The Nutcracker's  Russian dance - the Trepak - is well known, but not to 12 year old me. I'd never heard or seen anything like it. Mum had to put a hand on my knee as it was positively bouncing. The dancers leapt impossible heights, did the splits midair - all perfectly normal choreography in the crowdpleasing juggernaut the Nutcracker remains. But for a first time viewer? My world expanded that day. I didn't know bodies could do that, and that such exhuberance was possible.  

When the music came onto the playlist in the kitchen on Christmas Eve, I was straight back there. Feeling like a Grown Up, out with my Mum as a co-participant and not a little kid, had laughed long and hard about what would become a family joke, and so swept up by the glory of the ballet I thought I'd burst with joy.

And I miss my Mum. 

I'm lucky to have such strong and wonderful memories. I'm lucky she showed me my favourite thing - and Ballet Weekend is always one of my annual highlights. I'm glad that for many years I could invite her here to Leeds to watch Northern Ballet's Christmas production, sometimes with her grandchildren too. 

NB - There's a link from that day and place to this day and place: a young second soloist of that production, David Nixon, has been the Creative Director of Northern Ballet since 2001. Check out the smart/casual vibe! 

The other strong memory that hit me was this afternoon. 

We'd quite regularly go on holiday with our kids and my parents to Doña Lola, between Malaga and Marbella. My brother and his girls would come too. It wasn't always easy - a large group with different interests, food preferences and ideas of how to have fun. Mark and I like restaurtants and galleries,  Mark hates beaches, I love swimming in the sea and hate pools. The younger kids all love the pool and endless ice creams, eldest like pools or video games and quiet, Neil likes games and home food but thinks cities are boring, Dad's mobility was reducing thanks to his arthritis. You can't please everyone. Sometimes it would be frustrating, sometimes harmonious. Families  - love them, but also argue with them like a teenager. 

However, there was one perfect time every day. As the sun would dip low, Mum and I would carry a pair of chairs, a pair of glasses and an ice cold bottle of white wine down to the ocean's edge and we'd watch the sun set together. Best bit of my holidays in Spain by far. When the low sun hits my face I thinbk of those warm seashore moments.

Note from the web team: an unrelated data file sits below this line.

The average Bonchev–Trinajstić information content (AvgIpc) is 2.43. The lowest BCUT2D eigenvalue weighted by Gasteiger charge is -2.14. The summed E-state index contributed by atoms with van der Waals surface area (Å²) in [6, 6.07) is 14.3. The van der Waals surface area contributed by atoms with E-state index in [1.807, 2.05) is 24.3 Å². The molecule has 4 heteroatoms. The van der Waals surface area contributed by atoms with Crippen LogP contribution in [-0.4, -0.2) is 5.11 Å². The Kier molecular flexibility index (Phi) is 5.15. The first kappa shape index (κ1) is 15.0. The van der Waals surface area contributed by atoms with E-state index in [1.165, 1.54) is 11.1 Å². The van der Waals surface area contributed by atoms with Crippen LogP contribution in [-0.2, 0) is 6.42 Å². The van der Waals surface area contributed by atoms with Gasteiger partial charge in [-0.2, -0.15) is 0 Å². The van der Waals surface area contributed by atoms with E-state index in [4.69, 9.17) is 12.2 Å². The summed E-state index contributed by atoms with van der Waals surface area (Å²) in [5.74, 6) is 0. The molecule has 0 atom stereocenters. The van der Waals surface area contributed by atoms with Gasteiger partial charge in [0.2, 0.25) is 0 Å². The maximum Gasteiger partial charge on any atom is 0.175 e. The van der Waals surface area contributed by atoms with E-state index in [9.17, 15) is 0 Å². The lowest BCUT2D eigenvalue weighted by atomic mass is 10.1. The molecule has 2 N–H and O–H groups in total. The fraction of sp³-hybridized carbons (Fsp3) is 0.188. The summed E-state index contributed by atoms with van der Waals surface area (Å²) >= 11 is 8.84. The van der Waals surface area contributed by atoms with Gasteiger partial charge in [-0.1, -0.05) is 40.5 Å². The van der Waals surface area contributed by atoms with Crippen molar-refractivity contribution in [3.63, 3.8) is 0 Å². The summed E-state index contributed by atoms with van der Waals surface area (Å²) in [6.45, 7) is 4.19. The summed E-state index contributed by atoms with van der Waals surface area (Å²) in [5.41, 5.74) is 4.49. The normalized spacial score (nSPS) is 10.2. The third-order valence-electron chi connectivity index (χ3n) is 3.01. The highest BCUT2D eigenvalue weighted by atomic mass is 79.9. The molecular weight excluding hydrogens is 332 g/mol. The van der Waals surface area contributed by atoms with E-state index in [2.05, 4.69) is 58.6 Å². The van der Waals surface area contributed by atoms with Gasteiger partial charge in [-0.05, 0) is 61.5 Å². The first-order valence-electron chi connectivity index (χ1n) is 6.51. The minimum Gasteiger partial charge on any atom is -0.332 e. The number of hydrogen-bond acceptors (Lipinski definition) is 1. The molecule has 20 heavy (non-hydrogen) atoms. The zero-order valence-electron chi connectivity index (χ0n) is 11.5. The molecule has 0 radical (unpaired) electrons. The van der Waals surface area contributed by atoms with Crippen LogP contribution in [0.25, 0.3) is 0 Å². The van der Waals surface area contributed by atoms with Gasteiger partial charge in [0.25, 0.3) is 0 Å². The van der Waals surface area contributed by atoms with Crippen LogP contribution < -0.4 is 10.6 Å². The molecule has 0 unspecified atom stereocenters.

Today Christmas dawned clear and mild. After so much rain it was a gloriously sunny day. I thought it would be foolish to miss it all so as Mark chatted with his parents I popped out to enjoy the last 10 minutes of winter sunshine. It's Christmas, so obviously Tim Minchin's beautiful White Wine In The Sun was a perfect accompaniment. "My brothers, my sisters, my gran and my mum..."


That was it - floored because I really do miss my Mum. And drinking white wine with her as the sun set over the Mediterranean really was one of our happiest rituals. I honestly hadn't thought about it; I felt blindsided. 

Christmas is Family. I'm lucky to have mine, even if I can't see some of them right now. I hope you are with yours, and that you are all as well and safe as you can be.

Take care.


PS - my full name is Jacqueline. My family called me Jac, and Jackie was for teachers or being told off. You know, like when I'm not paying enough attention to a fire briefing. I've been Jay for 30 years because it suits me better,

Sunday, 8 November 2020

Let the festivities begin!

 As warm autumn days get rarer and we're all confined to barracks for a month, it's time to think of the future and start preparations for whatever level of Christmas we're able to have. Early November is the ideal time to make mincemeat for this year's mince pies.

In my experience, there's a hierarchy of mince pies. At the bottom is shop bought, obviously*. Next is a jar of mincemeat and ready roll pastry, which gives a pleasing feeling of accomplishment. Only slightly more work than that (so VERY slightly) is making your own mincemeat and using ready roll pastry. I cannot stress enough how much of a difference this makes. It's streets ahead of the stuff in the jars, and is the work of about half an hour. Even better is fully homemade. The greatest of all is homemade by somebody else - no mess, no work! Sadly I rarely come across those.

The wonder of homemade mincemeat is that you can tweak it to your tastes.  Use the booze of your choice, go teetotal, alter the spice mix, add chopped nuts or be nut-free, use vegetarian suet if you prefer.

Jars of mincemeat

My recipe is based on the one in Rachel Allen's excellent book, Bake.

  • 3 large or 4 small cooking apples
  • 2 oranges
  • 2 lemons
  • 250g suet
  • 825g of mixed dried fruit (see note 1)
  • 125g mixed peel
  • 650g brown sugar 
  • 2-3tsp spice (see note 2)
  • 150ml dark rum or brandy or whisky or more orange juice
  • optional - chopped almons or pecans

Peel, core and chop the apples then simmer with a splash of water until cooked down to a pulp.

In a large stock pot or truly enormous bowl, mix the zest and juice of the oranges and lemons with the suet, dried fruit, mixed peel, sugar, spices, alcohol or juice and nuts if using. Add the cooked pulp, mix thoroughly and put into sterilised jars.

Leave to mature for 2-3 weeks. Easy, right?

Note 1: Rachel Allen had 275g each of raisins, sultanas and currants only.  Personally I think currants are nasty, gritty little things, and I like a touch of sharpness to cut through the sweetness. My prefered mix is  about half sultanas and the rest a mix of cranberries, sour cherries, apricots and prunes; I dice the larger fruits to similar sized pieces.  Dried fig, glacé cherries or tropical fruits can also work - pick whatever combination apeals to you.

Note 2 - Allen goes for 2tsp of mixed spice.  I grate half a nutmeg with a scant teaspoon each of ground cinnamon, ginger and cloves. I love nutmeg in Christmas food. Just use what you like, ditch what you don't. 

If you're going all out and making shortcrust pastry from scratch, my absolute favourite recipe is from my Sugarcraft tutor at college: German Paste. It's one part sugar, two parts fat, three parts flour and an egg to bind it.  Judith liked Trex or margarine for a crisper pastry, I prefer the flavour butter provides. Or go half and half, which is a great compromise. 

  • 200g sugar